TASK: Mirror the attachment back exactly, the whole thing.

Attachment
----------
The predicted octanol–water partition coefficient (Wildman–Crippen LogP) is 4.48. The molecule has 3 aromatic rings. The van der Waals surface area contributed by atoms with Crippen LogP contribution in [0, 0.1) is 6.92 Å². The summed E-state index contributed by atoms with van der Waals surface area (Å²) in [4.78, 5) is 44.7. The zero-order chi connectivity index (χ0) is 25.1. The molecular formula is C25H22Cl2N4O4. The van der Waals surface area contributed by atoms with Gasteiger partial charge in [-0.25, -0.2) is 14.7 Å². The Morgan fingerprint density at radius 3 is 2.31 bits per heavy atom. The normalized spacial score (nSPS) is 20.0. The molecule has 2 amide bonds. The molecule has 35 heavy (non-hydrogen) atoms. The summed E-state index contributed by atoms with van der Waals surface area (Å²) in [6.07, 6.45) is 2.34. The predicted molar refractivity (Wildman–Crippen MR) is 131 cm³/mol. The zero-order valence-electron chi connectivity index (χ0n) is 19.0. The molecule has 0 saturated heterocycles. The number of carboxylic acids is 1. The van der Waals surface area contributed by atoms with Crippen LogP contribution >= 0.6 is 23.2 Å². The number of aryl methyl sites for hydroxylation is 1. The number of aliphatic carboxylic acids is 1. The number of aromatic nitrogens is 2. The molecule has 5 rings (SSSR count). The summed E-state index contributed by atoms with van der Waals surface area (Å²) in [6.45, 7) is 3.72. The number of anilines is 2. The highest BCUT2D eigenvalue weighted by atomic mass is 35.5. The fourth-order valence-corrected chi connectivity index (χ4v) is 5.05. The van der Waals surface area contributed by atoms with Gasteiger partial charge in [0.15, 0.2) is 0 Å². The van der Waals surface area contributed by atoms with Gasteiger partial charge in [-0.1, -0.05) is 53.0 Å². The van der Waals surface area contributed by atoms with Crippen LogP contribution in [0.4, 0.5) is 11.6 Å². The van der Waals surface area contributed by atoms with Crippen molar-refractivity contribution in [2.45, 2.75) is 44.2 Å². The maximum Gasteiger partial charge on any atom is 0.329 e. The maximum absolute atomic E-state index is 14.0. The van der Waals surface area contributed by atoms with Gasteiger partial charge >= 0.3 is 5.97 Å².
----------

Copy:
The predicted octanol–water partition coefficient (Wildman–Crippen LogP) is 4.48. The molecule has 3 aromatic rings. The van der Waals surface area contributed by atoms with Crippen LogP contribution in [0, 0.1) is 6.92 Å². The summed E-state index contributed by atoms with van der Waals surface area (Å²) in [4.78, 5) is 44.7. The zero-order chi connectivity index (χ0) is 25.1. The molecular formula is C25H22Cl2N4O4. The van der Waals surface area contributed by atoms with Gasteiger partial charge in [-0.25, -0.2) is 14.7 Å². The Morgan fingerprint density at radius 3 is 2.31 bits per heavy atom. The normalized spacial score (nSPS) is 20.0. The molecule has 2 amide bonds. The molecule has 35 heavy (non-hydrogen) atoms. The summed E-state index contributed by atoms with van der Waals surface area (Å²) in [6.07, 6.45) is 2.34. The predicted molar refractivity (Wildman–Crippen MR) is 131 cm³/mol. The zero-order valence-electron chi connectivity index (χ0n) is 19.0. The molecule has 0 saturated heterocycles. The number of carboxylic acids is 1. The van der Waals surface area contributed by atoms with Crippen LogP contribution >= 0.6 is 23.2 Å². The number of aryl methyl sites for hydroxylation is 1. The number of aliphatic carboxylic acids is 1. The number of aromatic nitrogens is 2. The molecule has 5 rings (SSSR count). The summed E-state index contributed by atoms with van der Waals surface area (Å²) in [6.45, 7) is 3.72. The number of anilines is 2. The highest BCUT2D eigenvalue weighted by atomic mass is 35.5. The fourth-order valence-corrected chi connectivity index (χ4v) is 5.05. The van der Waals surface area contributed by atoms with Gasteiger partial charge in [0.15, 0.2) is 0 Å². The van der Waals surface area contributed by atoms with Gasteiger partial charge in [-0.1, -0.05) is 53.0 Å². The van der Waals surface area contributed by atoms with Crippen LogP contribution in [0.4, 0.5) is 11.6 Å². The van der Waals surface area contributed by atoms with Crippen molar-refractivity contribution in [2.45, 2.75) is 44.2 Å². The maximum Gasteiger partial charge on any atom is 0.329 e. The maximum absolute atomic E-state index is 14.0. The van der Waals surface area contributed by atoms with Gasteiger partial charge >= 0.3 is 5.97 Å².